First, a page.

Its conventional wisdom in the auto industry, but the rest of us may be a bit shocked to find out that cars of the future probable will drive themselves.
The latest edition in this fashion comes from General Motors, which showed off a self-driving car last week at the Consumer Electronics Show in Las Vegas.
The EN-V (pronounced "envy" and short for "Electric Networked Vehicle") combines two ideas about how to teach cars to drive -- using sensors like cameras and sonar to keep the car from hitting pedestrians; and network skill that lets cars talk to each other.
This "car internet" lets the cars connect up wirelessly and follow one another in a sort of wirelessly linked train. If one EN-V needed to pull out of the line, it could.
The pod-like cars, which are just prototypes for now, look a bit like large scuba-diver helmets, or smushed dust busters. They roll on two wheels, which are associated like the front two wheels of a car, not like a bicycle. GM partnered with Segway, maker of those futuristic-looking transporters, to make technology that allows the car to balance.
"It's essentially a dynamically balanced skateboard," said Chris Borroni-Bird, GM's director of advanced technology vehicle concepts.
The EN-V runs on battery power and plugs into a wall -- giving it a max speed of about 30 miles per hour and a range of about 30 miles. That's not far or fast, but it's sufficient to make the EN-V useful for cutting down congestion in urban settings, particularly high-density cities in China and India, Borroni-Bird said.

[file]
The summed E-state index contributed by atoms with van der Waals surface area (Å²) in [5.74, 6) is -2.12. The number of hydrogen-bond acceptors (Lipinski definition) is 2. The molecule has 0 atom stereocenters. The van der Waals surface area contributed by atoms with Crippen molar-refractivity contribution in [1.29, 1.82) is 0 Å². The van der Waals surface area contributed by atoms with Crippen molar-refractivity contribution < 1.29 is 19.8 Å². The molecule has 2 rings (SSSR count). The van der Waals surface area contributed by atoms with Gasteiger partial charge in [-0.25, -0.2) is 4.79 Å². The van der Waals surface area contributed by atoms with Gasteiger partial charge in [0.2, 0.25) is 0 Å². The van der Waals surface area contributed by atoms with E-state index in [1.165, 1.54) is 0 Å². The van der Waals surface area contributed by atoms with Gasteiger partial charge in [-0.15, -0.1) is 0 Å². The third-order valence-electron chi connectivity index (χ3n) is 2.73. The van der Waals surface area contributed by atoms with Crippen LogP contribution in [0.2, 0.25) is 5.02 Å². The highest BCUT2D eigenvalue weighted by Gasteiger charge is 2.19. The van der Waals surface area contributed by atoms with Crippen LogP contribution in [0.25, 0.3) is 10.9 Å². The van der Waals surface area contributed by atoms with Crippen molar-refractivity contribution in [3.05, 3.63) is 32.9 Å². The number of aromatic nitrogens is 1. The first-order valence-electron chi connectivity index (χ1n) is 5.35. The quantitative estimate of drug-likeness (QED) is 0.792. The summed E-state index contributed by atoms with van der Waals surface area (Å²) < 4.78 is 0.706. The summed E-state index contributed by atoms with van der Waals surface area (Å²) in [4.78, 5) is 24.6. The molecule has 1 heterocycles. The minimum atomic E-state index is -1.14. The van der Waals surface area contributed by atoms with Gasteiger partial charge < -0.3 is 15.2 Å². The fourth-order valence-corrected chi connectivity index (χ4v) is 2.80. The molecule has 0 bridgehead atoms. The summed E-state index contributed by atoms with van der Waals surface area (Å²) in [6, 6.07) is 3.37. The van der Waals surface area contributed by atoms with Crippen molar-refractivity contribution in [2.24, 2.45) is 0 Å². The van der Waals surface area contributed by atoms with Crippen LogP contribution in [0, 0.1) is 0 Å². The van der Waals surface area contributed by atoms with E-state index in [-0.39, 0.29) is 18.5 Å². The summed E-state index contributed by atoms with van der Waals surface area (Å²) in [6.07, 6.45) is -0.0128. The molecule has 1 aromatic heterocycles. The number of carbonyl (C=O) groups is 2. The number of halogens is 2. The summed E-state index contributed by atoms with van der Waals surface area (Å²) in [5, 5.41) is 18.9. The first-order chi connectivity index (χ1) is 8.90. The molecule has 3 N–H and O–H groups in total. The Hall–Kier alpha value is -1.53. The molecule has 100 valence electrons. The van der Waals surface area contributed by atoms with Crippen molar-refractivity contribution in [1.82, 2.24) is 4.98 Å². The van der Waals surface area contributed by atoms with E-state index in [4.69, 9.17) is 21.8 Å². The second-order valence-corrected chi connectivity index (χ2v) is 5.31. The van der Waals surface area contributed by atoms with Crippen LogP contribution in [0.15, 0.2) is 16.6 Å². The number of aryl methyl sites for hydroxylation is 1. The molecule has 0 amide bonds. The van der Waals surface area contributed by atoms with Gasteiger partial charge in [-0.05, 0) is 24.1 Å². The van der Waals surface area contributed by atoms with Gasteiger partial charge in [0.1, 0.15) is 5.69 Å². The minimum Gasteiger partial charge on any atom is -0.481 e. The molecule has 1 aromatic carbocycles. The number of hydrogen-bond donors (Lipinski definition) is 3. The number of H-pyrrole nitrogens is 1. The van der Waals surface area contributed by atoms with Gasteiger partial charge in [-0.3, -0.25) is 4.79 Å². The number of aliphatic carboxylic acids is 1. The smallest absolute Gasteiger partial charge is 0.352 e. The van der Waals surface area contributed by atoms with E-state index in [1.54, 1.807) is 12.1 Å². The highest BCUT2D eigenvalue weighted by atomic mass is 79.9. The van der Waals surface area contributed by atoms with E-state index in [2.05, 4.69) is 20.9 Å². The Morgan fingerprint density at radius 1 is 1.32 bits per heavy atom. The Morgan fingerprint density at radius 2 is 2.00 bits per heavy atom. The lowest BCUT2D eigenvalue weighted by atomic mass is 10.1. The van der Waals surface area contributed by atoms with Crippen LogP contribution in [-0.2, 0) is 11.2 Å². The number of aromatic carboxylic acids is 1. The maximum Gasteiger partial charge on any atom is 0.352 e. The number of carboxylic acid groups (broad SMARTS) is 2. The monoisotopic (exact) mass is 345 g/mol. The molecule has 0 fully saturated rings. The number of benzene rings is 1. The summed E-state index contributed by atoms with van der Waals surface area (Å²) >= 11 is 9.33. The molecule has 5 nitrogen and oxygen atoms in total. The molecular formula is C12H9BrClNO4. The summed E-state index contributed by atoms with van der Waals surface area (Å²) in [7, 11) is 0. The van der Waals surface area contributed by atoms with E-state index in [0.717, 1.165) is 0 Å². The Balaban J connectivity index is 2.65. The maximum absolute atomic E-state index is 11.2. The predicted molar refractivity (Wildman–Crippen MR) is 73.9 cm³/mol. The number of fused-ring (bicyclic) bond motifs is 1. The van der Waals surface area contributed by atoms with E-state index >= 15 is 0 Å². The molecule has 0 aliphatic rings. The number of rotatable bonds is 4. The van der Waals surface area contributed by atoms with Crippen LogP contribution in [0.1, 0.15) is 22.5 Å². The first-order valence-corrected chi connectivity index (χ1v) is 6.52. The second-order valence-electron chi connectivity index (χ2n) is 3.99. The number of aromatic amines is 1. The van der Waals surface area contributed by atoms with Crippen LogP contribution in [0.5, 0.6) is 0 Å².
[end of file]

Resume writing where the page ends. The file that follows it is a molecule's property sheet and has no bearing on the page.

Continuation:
The car also aims to advance safety, since human drivers don't have a sterling record on that front. An estimated 1.3 million people die in traffic-related accidents each year, according to the World Health Organization.
The EN-Vs are just as spacious as they are tall, measuring 5 feet cubed. Two people fit inside comfortably, but there's not much room for anything else. A bubble of glass sits close in front of the driver's face. "You can possibly pack 5 or 6 times as many of these EN-Vs in a parking lot as you could conventional cars," Borroni-Bird said.
Drivers use a joystick of sorts to steer and strangle the vehicle, which can spin in place and accelerates rather quickly.
Still, Borroni-Bird says, there are a number of obstacles that need to be hurdled before amazing like the EN-V hits the market.
The wireless signals that let the vehicles converse are problematic because hackers, in theory, could access them and send cars off track; and because a lost wireless connection could cause the mechanized system to lose control of the car.